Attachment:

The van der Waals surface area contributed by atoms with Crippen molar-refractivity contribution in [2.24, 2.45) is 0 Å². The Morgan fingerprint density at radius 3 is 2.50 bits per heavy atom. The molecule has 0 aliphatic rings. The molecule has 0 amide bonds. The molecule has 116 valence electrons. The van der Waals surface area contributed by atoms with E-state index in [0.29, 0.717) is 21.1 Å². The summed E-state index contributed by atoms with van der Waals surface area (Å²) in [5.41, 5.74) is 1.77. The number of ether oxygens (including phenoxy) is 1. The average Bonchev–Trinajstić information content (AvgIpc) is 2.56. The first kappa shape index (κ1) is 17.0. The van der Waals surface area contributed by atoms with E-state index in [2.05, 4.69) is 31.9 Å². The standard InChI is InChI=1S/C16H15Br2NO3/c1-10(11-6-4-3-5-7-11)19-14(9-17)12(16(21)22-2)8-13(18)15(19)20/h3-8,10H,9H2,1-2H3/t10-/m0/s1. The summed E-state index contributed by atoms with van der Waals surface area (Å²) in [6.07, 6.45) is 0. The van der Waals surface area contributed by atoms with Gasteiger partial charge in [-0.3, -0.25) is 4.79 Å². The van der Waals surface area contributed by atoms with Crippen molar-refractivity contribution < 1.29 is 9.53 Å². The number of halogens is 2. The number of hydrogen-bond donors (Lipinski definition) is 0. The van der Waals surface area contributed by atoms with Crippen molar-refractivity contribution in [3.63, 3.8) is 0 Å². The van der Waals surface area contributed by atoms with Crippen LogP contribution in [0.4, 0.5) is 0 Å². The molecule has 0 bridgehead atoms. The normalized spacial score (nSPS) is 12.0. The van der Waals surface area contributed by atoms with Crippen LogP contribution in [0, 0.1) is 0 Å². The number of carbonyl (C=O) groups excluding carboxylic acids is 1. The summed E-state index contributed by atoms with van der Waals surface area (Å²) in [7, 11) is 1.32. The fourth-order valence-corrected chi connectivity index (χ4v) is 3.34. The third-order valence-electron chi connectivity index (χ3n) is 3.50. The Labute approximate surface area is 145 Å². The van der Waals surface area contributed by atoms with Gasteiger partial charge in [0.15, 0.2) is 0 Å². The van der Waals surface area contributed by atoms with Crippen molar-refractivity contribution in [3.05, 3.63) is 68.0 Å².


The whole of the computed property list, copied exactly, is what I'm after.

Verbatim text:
The van der Waals surface area contributed by atoms with Crippen molar-refractivity contribution in [2.24, 2.45) is 0 Å². The Morgan fingerprint density at radius 3 is 2.50 bits per heavy atom. The molecule has 0 aliphatic rings. The molecule has 0 amide bonds. The molecule has 116 valence electrons. The van der Waals surface area contributed by atoms with E-state index in [0.29, 0.717) is 21.1 Å². The summed E-state index contributed by atoms with van der Waals surface area (Å²) in [5.41, 5.74) is 1.77. The number of ether oxygens (including phenoxy) is 1. The average Bonchev–Trinajstić information content (AvgIpc) is 2.56. The first kappa shape index (κ1) is 17.0. The van der Waals surface area contributed by atoms with E-state index in [2.05, 4.69) is 31.9 Å². The standard InChI is InChI=1S/C16H15Br2NO3/c1-10(11-6-4-3-5-7-11)19-14(9-17)12(16(21)22-2)8-13(18)15(19)20/h3-8,10H,9H2,1-2H3/t10-/m0/s1. The summed E-state index contributed by atoms with van der Waals surface area (Å²) in [6.07, 6.45) is 0. The van der Waals surface area contributed by atoms with Gasteiger partial charge in [-0.3, -0.25) is 4.79 Å². The van der Waals surface area contributed by atoms with Crippen molar-refractivity contribution < 1.29 is 9.53 Å². The number of halogens is 2. The number of hydrogen-bond donors (Lipinski definition) is 0. The van der Waals surface area contributed by atoms with Crippen molar-refractivity contribution in [3.63, 3.8) is 0 Å². The van der Waals surface area contributed by atoms with Crippen LogP contribution in [0.4, 0.5) is 0 Å². The molecule has 0 bridgehead atoms. The normalized spacial score (nSPS) is 12.0. The van der Waals surface area contributed by atoms with Crippen LogP contribution in [0, 0.1) is 0 Å². The number of carbonyl (C=O) groups excluding carboxylic acids is 1. The summed E-state index contributed by atoms with van der Waals surface area (Å²) in [7, 11) is 1.32. The fourth-order valence-corrected chi connectivity index (χ4v) is 3.34. The third-order valence-electron chi connectivity index (χ3n) is 3.50. The Labute approximate surface area is 145 Å². The van der Waals surface area contributed by atoms with Gasteiger partial charge in [0.15, 0.2) is 0 Å². The van der Waals surface area contributed by atoms with Crippen molar-refractivity contribution in [3.05, 3.63) is 68.0 Å².